Most rebreather divers start off their diving career with open-circuit diving; that is, with scuba. And some of them pick up bad habits. I happen to be one of those divers.

With scuba you start the dive with a very limited amount of air in your scuba bottle. New divers are typically anxious, breathe harder than they have to, and blow through their air supply fairly quickly. More experienced divers are relaxed and enjoy the dive without anxiety, and thus their air bottles last longer than they do with novice divers.

So early in a diver’s experience he comes to associate air conservation with a sign of diver experience and maturity. When you are relaxed and physically fit, and your swimming is efficient, your breathing may become extraordinarily slow. Some call it skip breathing — holding your breath between inhalations.

I was once swimming among the ruins of Herod’s Port in Caesarea, and my dive buddy was a Navy SEAL. I started the dive under-weighted, so I picked up a 2000 year old piece of rubble and carried it around with me as ballast. In spite of the very inefficient style of swimming which resulted, my air supply still lasted longer than that of my SEAL buddy.

At first I was annoyed that I had to end the dive prematurely, but then I began to feel somewhat smug. I had used less air than a frogman.

As a physiologist I knew that I may well have been unconsciously skip breathing, which would have raised my arterial carbon dioxide level, potentially to a dangerous level. But all ended well, and I could not help being glad that I was not the one to call the dive.

It is important for rebreather divers to understand that they don’t have to be breathing elevated levels of carbon dioxide to run into physiological problems with carbon dioxide. It’s the carbon dioxide in your arterial blood that matters. It can render you unconscious even when you’re breathing gas with no carbon dioxide at all.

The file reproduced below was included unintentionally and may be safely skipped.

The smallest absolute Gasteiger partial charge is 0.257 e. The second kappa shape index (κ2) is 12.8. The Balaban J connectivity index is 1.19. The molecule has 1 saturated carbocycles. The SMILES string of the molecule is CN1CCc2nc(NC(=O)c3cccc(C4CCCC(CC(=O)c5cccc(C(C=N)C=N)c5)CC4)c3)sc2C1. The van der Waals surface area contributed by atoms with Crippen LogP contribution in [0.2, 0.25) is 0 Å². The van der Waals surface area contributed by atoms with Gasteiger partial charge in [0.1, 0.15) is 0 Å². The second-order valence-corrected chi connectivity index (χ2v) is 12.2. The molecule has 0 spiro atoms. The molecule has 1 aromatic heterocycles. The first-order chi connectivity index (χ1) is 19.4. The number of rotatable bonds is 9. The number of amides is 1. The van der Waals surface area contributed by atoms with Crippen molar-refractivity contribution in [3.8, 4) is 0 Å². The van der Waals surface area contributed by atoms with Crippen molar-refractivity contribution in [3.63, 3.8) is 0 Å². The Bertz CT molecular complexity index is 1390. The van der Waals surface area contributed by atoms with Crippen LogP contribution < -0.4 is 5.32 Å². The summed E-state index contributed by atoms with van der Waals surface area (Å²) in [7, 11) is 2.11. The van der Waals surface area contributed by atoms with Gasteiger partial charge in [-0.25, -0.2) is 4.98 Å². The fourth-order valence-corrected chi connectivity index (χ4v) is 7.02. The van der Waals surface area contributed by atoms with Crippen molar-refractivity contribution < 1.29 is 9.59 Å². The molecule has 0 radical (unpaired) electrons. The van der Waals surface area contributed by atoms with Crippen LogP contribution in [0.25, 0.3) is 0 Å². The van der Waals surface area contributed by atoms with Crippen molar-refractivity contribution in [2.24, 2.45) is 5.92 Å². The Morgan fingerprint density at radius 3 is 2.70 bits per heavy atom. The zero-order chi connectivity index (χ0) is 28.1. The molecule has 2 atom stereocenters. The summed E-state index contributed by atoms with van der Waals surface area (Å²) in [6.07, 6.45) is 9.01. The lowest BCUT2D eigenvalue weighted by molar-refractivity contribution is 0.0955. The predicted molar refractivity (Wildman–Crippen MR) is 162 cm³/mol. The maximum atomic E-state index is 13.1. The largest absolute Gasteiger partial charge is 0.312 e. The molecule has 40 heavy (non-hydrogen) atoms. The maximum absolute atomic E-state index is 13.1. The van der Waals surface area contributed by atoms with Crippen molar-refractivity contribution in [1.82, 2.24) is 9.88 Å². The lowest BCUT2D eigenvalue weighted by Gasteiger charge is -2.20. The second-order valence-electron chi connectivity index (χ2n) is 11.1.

MK 16 rebreather diver

Normally the body automatically ensures that as you work harder, and produce more carbon dioxide in your blood stream, that you breathe more, forcing that CO2 out of your blood, into the lungs, and out through your mouth. It works like an air conditioner thermostat; the hotter it gets in the house, the more heat is pumped outside. In other words, arterial and alveolar CO2 levels are controlled by automatic changes in ventilation (breathing.) In fact you can predict alveolar levels of CO2 by taking the rate at which CO2 is being produced by the body and dividing it by the ventilation rate. This relationship is called the Alveolar Ventilation Equation, or in clinical circles, the PCO2 Equation.

Normally, CO2 production and ventilation is tightly controlled so that normal alveolar and arterial CO2 is about 40 mmHg, mmHg being a unit of so-called partial pressure. 40 mmHg of arterial CO2 is safe. [One standard atmosphere of pressure is 760 mmHg, so ignoring the partial pressure of water vapor and other gases, a partial pressure of 40 mmHg of CO2 is equivalent to exhaling about 5% carbon dioxide.]